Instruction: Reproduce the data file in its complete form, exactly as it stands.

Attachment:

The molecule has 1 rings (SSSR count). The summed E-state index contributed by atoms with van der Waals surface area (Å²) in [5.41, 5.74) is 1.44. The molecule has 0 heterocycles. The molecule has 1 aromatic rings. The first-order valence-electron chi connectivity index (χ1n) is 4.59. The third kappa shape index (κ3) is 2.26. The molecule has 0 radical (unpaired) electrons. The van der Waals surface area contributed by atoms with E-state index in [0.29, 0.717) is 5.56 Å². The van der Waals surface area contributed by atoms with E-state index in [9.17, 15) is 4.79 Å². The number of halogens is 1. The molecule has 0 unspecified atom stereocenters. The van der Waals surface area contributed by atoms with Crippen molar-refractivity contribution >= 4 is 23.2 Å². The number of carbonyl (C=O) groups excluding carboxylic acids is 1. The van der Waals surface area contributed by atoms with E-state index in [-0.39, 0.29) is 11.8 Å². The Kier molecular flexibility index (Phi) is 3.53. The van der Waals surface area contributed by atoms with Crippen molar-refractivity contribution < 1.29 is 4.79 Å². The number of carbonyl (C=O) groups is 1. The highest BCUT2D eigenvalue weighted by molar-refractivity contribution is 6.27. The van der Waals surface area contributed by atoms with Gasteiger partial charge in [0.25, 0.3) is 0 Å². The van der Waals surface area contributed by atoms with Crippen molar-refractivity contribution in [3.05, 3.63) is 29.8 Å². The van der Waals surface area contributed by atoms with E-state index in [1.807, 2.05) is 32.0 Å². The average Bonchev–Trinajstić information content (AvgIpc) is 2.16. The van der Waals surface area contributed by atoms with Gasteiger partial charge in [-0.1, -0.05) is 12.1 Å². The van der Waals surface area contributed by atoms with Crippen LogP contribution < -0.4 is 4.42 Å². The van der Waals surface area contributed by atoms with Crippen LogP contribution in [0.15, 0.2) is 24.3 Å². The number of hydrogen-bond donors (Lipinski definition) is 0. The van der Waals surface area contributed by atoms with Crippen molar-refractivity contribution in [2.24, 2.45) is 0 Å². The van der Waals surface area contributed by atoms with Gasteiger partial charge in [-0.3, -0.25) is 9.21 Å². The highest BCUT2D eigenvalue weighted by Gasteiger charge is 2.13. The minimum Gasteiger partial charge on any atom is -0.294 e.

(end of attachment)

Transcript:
The molecule has 1 rings (SSSR count). The summed E-state index contributed by atoms with van der Waals surface area (Å²) in [5.41, 5.74) is 1.44. The molecule has 0 heterocycles. The molecule has 1 aromatic rings. The first-order valence-electron chi connectivity index (χ1n) is 4.59. The third kappa shape index (κ3) is 2.26. The molecule has 0 radical (unpaired) electrons. The van der Waals surface area contributed by atoms with E-state index in [0.29, 0.717) is 5.56 Å². The van der Waals surface area contributed by atoms with E-state index in [9.17, 15) is 4.79 Å². The number of halogens is 1. The molecule has 0 unspecified atom stereocenters. The van der Waals surface area contributed by atoms with Crippen molar-refractivity contribution >= 4 is 23.2 Å². The number of carbonyl (C=O) groups excluding carboxylic acids is 1. The van der Waals surface area contributed by atoms with E-state index in [-0.39, 0.29) is 11.8 Å². The Kier molecular flexibility index (Phi) is 3.53. The van der Waals surface area contributed by atoms with Crippen molar-refractivity contribution < 1.29 is 4.79 Å². The number of carbonyl (C=O) groups is 1. The highest BCUT2D eigenvalue weighted by molar-refractivity contribution is 6.27. The van der Waals surface area contributed by atoms with Gasteiger partial charge in [0.25, 0.3) is 0 Å². The van der Waals surface area contributed by atoms with Crippen molar-refractivity contribution in [3.05, 3.63) is 29.8 Å². The van der Waals surface area contributed by atoms with E-state index in [1.807, 2.05) is 32.0 Å². The average Bonchev–Trinajstić information content (AvgIpc) is 2.16. The van der Waals surface area contributed by atoms with Gasteiger partial charge in [-0.1, -0.05) is 12.1 Å². The van der Waals surface area contributed by atoms with Crippen LogP contribution < -0.4 is 4.42 Å². The van der Waals surface area contributed by atoms with Crippen LogP contribution in [0.15, 0.2) is 24.3 Å². The number of hydrogen-bond donors (Lipinski definition) is 0. The van der Waals surface area contributed by atoms with Crippen molar-refractivity contribution in [2.24, 2.45) is 0 Å². The van der Waals surface area contributed by atoms with Gasteiger partial charge in [-0.3, -0.25) is 9.21 Å². The highest BCUT2D eigenvalue weighted by Gasteiger charge is 2.13. The minimum Gasteiger partial charge on any atom is -0.294 e.